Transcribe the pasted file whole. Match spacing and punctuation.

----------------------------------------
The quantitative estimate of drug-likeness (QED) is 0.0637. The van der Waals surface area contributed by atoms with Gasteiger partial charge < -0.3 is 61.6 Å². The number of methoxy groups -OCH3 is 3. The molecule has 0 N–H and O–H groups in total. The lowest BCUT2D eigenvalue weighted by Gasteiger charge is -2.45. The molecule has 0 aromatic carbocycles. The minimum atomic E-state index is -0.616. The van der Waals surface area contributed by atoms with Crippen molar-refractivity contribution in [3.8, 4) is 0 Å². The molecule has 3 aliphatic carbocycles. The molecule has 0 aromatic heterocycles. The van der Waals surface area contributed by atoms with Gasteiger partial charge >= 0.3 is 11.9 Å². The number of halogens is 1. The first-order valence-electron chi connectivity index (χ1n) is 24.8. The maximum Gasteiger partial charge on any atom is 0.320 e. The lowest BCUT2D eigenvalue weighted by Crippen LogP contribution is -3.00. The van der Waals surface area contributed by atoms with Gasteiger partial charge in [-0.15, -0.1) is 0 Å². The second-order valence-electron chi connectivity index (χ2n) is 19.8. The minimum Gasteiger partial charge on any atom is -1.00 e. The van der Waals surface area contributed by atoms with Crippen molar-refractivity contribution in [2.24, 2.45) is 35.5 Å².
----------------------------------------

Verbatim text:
The quantitative estimate of drug-likeness (QED) is 0.0637. The van der Waals surface area contributed by atoms with Gasteiger partial charge < -0.3 is 61.6 Å². The number of methoxy groups -OCH3 is 3. The molecule has 0 N–H and O–H groups in total. The lowest BCUT2D eigenvalue weighted by Gasteiger charge is -2.45. The molecule has 0 aromatic carbocycles. The minimum atomic E-state index is -0.616. The van der Waals surface area contributed by atoms with Crippen molar-refractivity contribution in [3.8, 4) is 0 Å². The molecule has 3 aliphatic carbocycles. The molecule has 0 aromatic heterocycles. The van der Waals surface area contributed by atoms with Gasteiger partial charge >= 0.3 is 11.9 Å². The number of halogens is 1. The first-order valence-electron chi connectivity index (χ1n) is 24.8. The maximum Gasteiger partial charge on any atom is 0.320 e. The lowest BCUT2D eigenvalue weighted by Crippen LogP contribution is -3.00. The van der Waals surface area contributed by atoms with Gasteiger partial charge in [-0.15, -0.1) is 0 Å². The second-order valence-electron chi connectivity index (χ2n) is 19.8. The minimum Gasteiger partial charge on any atom is -1.00 e. The van der Waals surface area contributed by atoms with Crippen molar-refractivity contribution in [2.24, 2.45) is 35.5 Å².